I began my week with the 2015 Scion tC, a sporty front-wheel-drive coupe, in a comparative frame of mind and the car didn’t always shine. By the fourth day, however, I was driving the tC on and for its own merits, of which there are many.
The comparisons that kept popping up at first were the Hyundai Veloster, Kia Forte Koup and Honda Civic Coupe, all of which I quite like. So it was hard to get them out of my head at first. More significantly, though, I was continually musing over the Scion FR-S, an even sportier coupe with rear-wheel drive! It’s only five thousand dollars more and just looks that much more fun.
But the tC has a rumbly way of charming the driving enthusiast whose head may be up in the clouds back to the road, greeting you there with the gift of a smile. In short, do give this one a test if you’re shopping in this class of car.
Those merits include?
The Scion tC is a good-looking car, streamlined and sexily recumbent. The “cosmic grey mica” colour, straight from the marketing department, sounds better than what others might call shiny black and looks killer in the shade. With a ground clearance down at just 161 mm, you’re bending a lot for access but once in, you’re comfortably centered at a command post.
2015 Scion tC, dashboard. Click image to enlarge
The tC is so deft, it almost crab walks. That lowness promotes agility, supported by a spine-numbingly good and firm suspension: Macpherson (please tell well-meaning younger auto geeks with vlogs it’s pronounced mac-fur-suhn not mick-fear-sin) Gas Struts up front, and double wishbone in back, both with stabilizer bars. And low to the ground, the tC has a long sloping rear window. So long and sloping it sensibly has its own wiper.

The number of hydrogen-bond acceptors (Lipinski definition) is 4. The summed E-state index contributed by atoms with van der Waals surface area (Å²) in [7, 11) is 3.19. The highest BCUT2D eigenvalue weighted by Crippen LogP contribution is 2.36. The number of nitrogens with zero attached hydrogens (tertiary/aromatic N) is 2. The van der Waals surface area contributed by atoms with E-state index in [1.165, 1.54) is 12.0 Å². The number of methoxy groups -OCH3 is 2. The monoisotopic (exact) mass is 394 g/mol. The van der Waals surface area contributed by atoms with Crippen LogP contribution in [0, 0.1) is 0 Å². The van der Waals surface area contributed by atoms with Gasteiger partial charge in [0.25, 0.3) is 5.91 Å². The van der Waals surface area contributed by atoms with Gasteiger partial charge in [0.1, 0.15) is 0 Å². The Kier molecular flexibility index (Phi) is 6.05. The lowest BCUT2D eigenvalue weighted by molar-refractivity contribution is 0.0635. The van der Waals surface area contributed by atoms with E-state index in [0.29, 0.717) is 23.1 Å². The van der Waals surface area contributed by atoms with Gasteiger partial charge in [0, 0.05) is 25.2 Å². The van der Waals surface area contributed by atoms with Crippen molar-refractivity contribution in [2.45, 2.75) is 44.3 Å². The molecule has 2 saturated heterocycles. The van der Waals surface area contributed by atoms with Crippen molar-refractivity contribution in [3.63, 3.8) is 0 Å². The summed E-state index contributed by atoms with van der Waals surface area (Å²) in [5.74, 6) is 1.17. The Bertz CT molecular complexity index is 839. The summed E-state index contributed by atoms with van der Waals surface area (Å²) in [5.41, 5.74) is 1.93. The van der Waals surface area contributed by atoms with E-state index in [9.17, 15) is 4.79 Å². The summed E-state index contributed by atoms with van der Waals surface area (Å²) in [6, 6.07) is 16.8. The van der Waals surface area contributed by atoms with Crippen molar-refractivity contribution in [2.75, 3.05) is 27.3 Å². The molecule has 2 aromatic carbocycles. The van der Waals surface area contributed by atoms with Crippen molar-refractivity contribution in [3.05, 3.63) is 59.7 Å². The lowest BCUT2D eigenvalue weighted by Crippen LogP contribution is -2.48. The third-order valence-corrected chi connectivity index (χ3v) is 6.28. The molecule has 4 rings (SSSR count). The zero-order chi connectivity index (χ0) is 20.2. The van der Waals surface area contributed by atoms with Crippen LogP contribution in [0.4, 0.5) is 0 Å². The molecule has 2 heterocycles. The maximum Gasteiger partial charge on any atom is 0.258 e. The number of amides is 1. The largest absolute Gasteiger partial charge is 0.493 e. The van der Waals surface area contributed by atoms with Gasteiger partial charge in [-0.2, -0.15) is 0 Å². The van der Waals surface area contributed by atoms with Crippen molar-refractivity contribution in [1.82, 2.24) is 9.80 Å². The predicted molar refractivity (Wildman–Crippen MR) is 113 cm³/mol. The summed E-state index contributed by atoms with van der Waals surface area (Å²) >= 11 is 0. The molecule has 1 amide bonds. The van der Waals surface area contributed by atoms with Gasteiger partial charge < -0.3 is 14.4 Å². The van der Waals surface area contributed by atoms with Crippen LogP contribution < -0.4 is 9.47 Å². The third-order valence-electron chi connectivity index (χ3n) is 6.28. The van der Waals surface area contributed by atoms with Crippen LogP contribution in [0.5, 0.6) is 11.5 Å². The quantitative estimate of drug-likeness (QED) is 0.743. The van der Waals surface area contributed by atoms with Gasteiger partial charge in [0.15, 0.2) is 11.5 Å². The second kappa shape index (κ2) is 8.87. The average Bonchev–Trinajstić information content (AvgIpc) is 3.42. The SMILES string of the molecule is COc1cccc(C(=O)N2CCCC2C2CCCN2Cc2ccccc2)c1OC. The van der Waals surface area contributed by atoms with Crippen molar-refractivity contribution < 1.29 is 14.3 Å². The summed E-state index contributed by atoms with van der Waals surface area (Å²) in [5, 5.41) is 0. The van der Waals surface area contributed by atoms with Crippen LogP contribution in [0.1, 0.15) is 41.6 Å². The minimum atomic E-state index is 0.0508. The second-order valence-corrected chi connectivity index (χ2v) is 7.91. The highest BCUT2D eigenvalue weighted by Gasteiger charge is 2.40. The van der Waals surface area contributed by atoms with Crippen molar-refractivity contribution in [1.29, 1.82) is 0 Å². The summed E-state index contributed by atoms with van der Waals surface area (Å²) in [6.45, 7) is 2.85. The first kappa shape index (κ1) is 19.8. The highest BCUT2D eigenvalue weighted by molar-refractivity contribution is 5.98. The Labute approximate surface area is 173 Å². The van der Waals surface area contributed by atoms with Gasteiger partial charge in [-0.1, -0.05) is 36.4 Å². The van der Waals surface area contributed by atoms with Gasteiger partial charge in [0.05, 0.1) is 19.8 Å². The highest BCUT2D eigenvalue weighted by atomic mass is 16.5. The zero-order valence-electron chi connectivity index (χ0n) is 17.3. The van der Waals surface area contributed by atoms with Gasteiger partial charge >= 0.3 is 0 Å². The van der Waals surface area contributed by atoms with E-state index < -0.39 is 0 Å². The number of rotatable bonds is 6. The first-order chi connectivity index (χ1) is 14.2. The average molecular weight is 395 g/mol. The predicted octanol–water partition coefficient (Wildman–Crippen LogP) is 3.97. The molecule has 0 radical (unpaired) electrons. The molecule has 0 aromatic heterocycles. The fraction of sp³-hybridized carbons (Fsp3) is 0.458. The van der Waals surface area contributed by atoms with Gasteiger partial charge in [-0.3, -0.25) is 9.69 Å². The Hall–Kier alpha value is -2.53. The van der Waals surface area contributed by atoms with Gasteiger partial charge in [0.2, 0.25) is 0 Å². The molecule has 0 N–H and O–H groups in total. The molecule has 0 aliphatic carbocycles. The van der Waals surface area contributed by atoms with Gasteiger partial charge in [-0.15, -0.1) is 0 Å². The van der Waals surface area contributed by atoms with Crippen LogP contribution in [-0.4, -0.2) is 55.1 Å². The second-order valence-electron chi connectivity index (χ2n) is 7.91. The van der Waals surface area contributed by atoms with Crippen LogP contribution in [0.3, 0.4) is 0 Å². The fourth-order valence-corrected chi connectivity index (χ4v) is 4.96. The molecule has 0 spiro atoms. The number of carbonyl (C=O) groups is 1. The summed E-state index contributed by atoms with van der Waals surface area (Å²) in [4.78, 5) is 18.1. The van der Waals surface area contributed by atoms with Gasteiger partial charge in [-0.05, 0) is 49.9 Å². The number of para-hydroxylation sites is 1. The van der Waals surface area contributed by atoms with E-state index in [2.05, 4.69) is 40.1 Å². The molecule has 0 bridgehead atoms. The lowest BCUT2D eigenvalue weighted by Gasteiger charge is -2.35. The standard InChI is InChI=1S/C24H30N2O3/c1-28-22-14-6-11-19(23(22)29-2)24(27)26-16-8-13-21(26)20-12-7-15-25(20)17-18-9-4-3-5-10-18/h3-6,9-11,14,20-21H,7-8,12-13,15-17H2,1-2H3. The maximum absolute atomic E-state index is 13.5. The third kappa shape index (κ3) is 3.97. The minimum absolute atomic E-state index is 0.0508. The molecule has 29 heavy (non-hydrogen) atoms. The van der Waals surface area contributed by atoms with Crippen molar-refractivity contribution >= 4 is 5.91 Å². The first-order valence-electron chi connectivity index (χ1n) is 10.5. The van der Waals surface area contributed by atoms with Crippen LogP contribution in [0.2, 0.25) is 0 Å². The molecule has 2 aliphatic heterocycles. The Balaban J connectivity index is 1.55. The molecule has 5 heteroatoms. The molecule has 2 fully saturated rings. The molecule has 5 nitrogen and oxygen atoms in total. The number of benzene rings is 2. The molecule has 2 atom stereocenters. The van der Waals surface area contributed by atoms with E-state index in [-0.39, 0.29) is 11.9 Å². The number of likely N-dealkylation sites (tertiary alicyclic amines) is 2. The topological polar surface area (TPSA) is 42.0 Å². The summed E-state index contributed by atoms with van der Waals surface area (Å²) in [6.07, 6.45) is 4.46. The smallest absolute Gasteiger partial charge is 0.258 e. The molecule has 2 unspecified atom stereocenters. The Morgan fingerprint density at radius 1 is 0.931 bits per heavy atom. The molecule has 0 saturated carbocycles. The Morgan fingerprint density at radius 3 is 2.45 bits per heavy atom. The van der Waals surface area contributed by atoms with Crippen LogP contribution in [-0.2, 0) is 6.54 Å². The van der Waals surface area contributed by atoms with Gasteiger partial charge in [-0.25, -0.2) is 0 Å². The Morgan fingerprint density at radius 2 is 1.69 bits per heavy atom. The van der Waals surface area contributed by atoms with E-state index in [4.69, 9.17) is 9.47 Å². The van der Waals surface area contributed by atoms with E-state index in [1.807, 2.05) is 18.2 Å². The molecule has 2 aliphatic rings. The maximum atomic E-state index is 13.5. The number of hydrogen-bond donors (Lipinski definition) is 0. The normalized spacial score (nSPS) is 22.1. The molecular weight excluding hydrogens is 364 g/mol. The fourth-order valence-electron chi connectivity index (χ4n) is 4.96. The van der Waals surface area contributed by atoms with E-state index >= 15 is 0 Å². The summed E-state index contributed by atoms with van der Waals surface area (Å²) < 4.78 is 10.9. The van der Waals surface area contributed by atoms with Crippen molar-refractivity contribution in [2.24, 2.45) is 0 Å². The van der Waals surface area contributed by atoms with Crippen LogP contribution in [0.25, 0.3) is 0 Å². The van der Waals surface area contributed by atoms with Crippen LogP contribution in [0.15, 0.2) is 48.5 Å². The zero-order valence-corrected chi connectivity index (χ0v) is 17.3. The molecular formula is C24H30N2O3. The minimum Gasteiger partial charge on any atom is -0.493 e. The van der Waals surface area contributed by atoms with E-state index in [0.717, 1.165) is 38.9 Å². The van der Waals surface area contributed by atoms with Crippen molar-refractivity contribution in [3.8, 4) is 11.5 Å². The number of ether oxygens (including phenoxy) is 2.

The tC boasts a nicely sized steering wheel and quite sharp rack and pinion electric power steering. It feels good, encouraging constant contact with both hands. The quasi-leather grip feels genuine enough in the mild weather we’ve been having. Beyond the comfortable size, everything on and around the steering wheel is sensibly laid out. The volume and infotainment mode controls are at the left thumb and cruise control is just inches away from the right. So your eyes rarely need leave the road, which you can see well on most angles.
The automatic transmission with paddle-shifting sport mode costs $1,300 more. That’s a pity but we’ll spare you the usual lecture with its tacit belief that paddles are for the weak in spirit. Besides, for that extra whack of cash, the 2015 tC’s sport transmission is pretty damn fine! It doesn’t Big Brother you, but allows you to hold a gear longer and switch when it reaches that 6,000 rpm mark not recommended in the owner’s manual.
Some cars’ computers assume you’ve forgotten that you should be paddling (and you probably did because paddling’s a drag compared to old school shifting) so they switch automatically, robbing you of the last bits of transmission fun. The tC’s computer respects your right to enjoy and milk each gear to its potential.
2015 Scion tC engine bay, driver’s seats. Click image to enlarge
So, assuming you have to share your car with someone who won’t drive stick, stay in sport mode as much as you can. The responsiveness is delightfully quick. It was from experimenting with shifting that I truly started to appreciate the joys of the tC and started looking forward to the next drive.
Indeed, in basic drive mode, the automatic tC is almost sluggish to get up to speed — at least for such a speedy looking little car and most definitely after you’ve used the paddles. And no wonder: the automatic transmission adds 25 kilos to the total weight.